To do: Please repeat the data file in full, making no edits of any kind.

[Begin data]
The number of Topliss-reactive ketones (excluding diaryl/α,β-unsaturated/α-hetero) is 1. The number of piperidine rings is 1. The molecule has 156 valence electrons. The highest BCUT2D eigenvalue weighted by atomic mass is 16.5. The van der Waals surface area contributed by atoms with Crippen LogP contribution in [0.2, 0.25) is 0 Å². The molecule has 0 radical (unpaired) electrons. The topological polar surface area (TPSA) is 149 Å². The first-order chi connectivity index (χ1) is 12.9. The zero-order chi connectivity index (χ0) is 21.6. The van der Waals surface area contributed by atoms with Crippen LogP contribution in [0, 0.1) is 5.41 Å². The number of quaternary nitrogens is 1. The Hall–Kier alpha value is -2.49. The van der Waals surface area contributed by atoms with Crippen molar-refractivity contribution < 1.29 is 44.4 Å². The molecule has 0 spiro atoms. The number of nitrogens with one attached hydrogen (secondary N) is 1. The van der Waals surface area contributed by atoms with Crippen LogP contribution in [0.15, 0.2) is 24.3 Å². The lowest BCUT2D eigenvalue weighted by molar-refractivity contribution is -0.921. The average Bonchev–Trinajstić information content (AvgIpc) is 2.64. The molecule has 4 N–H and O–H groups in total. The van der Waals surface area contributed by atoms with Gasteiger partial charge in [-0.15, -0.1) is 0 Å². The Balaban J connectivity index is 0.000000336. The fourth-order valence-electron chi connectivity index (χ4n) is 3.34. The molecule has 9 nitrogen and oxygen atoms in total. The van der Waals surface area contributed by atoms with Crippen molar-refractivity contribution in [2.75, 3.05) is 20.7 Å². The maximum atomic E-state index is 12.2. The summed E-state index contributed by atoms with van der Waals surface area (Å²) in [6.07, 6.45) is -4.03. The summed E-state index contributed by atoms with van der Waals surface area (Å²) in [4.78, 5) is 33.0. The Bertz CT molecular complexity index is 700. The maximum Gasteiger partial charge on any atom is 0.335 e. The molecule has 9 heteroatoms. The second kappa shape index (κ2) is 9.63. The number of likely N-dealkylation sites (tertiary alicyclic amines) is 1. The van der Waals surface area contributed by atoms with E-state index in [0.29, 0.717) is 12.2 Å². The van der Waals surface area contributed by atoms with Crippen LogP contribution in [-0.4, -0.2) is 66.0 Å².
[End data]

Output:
The number of Topliss-reactive ketones (excluding diaryl/α,β-unsaturated/α-hetero) is 1. The number of piperidine rings is 1. The molecule has 156 valence electrons. The highest BCUT2D eigenvalue weighted by atomic mass is 16.5. The van der Waals surface area contributed by atoms with Crippen LogP contribution in [0.2, 0.25) is 0 Å². The molecule has 0 radical (unpaired) electrons. The topological polar surface area (TPSA) is 149 Å². The first-order chi connectivity index (χ1) is 12.9. The zero-order chi connectivity index (χ0) is 21.6. The van der Waals surface area contributed by atoms with Crippen LogP contribution in [0, 0.1) is 5.41 Å². The number of quaternary nitrogens is 1. The Hall–Kier alpha value is -2.49. The van der Waals surface area contributed by atoms with Crippen molar-refractivity contribution < 1.29 is 44.4 Å². The molecule has 0 spiro atoms. The number of nitrogens with one attached hydrogen (secondary N) is 1. The van der Waals surface area contributed by atoms with Crippen LogP contribution in [0.15, 0.2) is 24.3 Å². The lowest BCUT2D eigenvalue weighted by molar-refractivity contribution is -0.921. The average Bonchev–Trinajstić information content (AvgIpc) is 2.64. The molecule has 4 N–H and O–H groups in total. The van der Waals surface area contributed by atoms with Gasteiger partial charge in [-0.15, -0.1) is 0 Å². The Balaban J connectivity index is 0.000000336. The fourth-order valence-electron chi connectivity index (χ4n) is 3.34. The molecule has 9 nitrogen and oxygen atoms in total. The van der Waals surface area contributed by atoms with Crippen molar-refractivity contribution in [2.75, 3.05) is 20.7 Å². The maximum atomic E-state index is 12.2. The summed E-state index contributed by atoms with van der Waals surface area (Å²) in [6.07, 6.45) is -4.03. The summed E-state index contributed by atoms with van der Waals surface area (Å²) in [4.78, 5) is 33.0. The Bertz CT molecular complexity index is 700. The maximum Gasteiger partial charge on any atom is 0.335 e. The molecule has 9 heteroatoms. The second kappa shape index (κ2) is 9.63. The number of likely N-dealkylation sites (tertiary alicyclic amines) is 1. The van der Waals surface area contributed by atoms with E-state index in [0.29, 0.717) is 12.2 Å². The van der Waals surface area contributed by atoms with Crippen LogP contribution in [-0.4, -0.2) is 66.0 Å².